On this podcast, award-winning Philadelphia-based playwright Jacqueline Goldfinger talks about her newest production, The Arsonists. This “play with music” marks the third and final installment of her Southern Gothic trilogy, after The Terrible Girls and Skin and Bone. A National New Play Network (NNPN) rolling world premiere, it will open first under the aegis of Azuka Theatre Company and then head to theaters around the country.
Goldfinger grew up in rural Florida and, captivated by the region’s literature and music, decided the Southern Gothic form was worefully underutilized onstage. The Arsonists, inspired by Sophocles’s tragedy Elektra, follows a father-daughter arson team who reside deep in Florida’s swamplands. A live band will play during the show and, on certain nights, give concerts afterward. Here, Goldfinger discusses how the play and its predecessors came to be, NNPN’s rolling premiere process, and much more.
This week, we grabbed our magnifying glasses and followed the clues to New Paradise Laboratories’ site-specific mystery Gumshoe, which takes place deep in the bowels and throughout the corridors of the Free Library of Philadelphia. Afterward, we went even further and tracked down the company’s innovative founder and artistic director, Whit MacLaughlin.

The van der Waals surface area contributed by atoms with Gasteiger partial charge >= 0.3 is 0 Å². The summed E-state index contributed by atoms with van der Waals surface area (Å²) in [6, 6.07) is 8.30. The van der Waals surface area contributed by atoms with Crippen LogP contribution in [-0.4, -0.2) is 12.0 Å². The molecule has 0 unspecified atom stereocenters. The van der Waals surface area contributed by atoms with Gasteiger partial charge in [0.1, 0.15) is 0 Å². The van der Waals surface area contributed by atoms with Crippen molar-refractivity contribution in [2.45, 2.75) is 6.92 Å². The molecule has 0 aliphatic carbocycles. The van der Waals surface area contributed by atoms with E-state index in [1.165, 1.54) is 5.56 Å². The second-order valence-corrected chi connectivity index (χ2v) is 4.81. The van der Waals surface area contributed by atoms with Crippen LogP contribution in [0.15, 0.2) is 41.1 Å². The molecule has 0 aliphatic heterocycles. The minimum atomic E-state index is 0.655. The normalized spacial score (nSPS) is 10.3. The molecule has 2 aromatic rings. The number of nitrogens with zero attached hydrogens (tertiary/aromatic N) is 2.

On the case
MacLaughlin, who arrived in Philadelphia after more than 20 years with the Bloomsburg Theatre Ensemble, brought New Paradise Laboratories’ (NPL) founding ensemble here in 1996. Some of the company’s members have gone on to become this city’s most recognizable onstage faces (Lee Ann Etzold, Jeb Kreager, Matt Saunders, Mary McCool), and the company and its members have also seen much success in New York (NPL won an Obie Award for 2000’s The Fab 4 Reach the Pearly Gates) and elsewhere. NPL has created roughly one original work per year since its founding, and this year, they’ve paired with the Free Library and Rosenbach Museum to present Gumshoe. Listen in to learn the difference between fact, fiction, and falsehood, and — perhaps most importantly — how to escape a maze.
On this podcast, we catch up with InterAct Theatre Company artistic director Seth Rozin to talk about his first year at the Drake. While his company has only been performing there for the past a year, the conversations about moving there began in 2013. On the edge of completing a $2.97 million campaign, InterAct aims to create an inclusive space where all are welcome, including resident partners PlayPenn, Simpatico Theatre Project, Azuka Theatre, and Inis Nua Theatre.
Rozin founded InterAct in 1988, and this year marks his 27th season at its helm. The company, always committed to exploring social, political and cultural issues as well as championing new work, left its Adrienne Theater residency last year to build on its vision in a new setting. Rozin hopes the Drake will become a social and artistic hub for the region’s burgeoning “new play” community. The space includes a 120-seat proscenium theatre, a 75-seat black box, and two lobbies. Here, he discusses the reasons behind his company’s move, his plans for the future, and much more.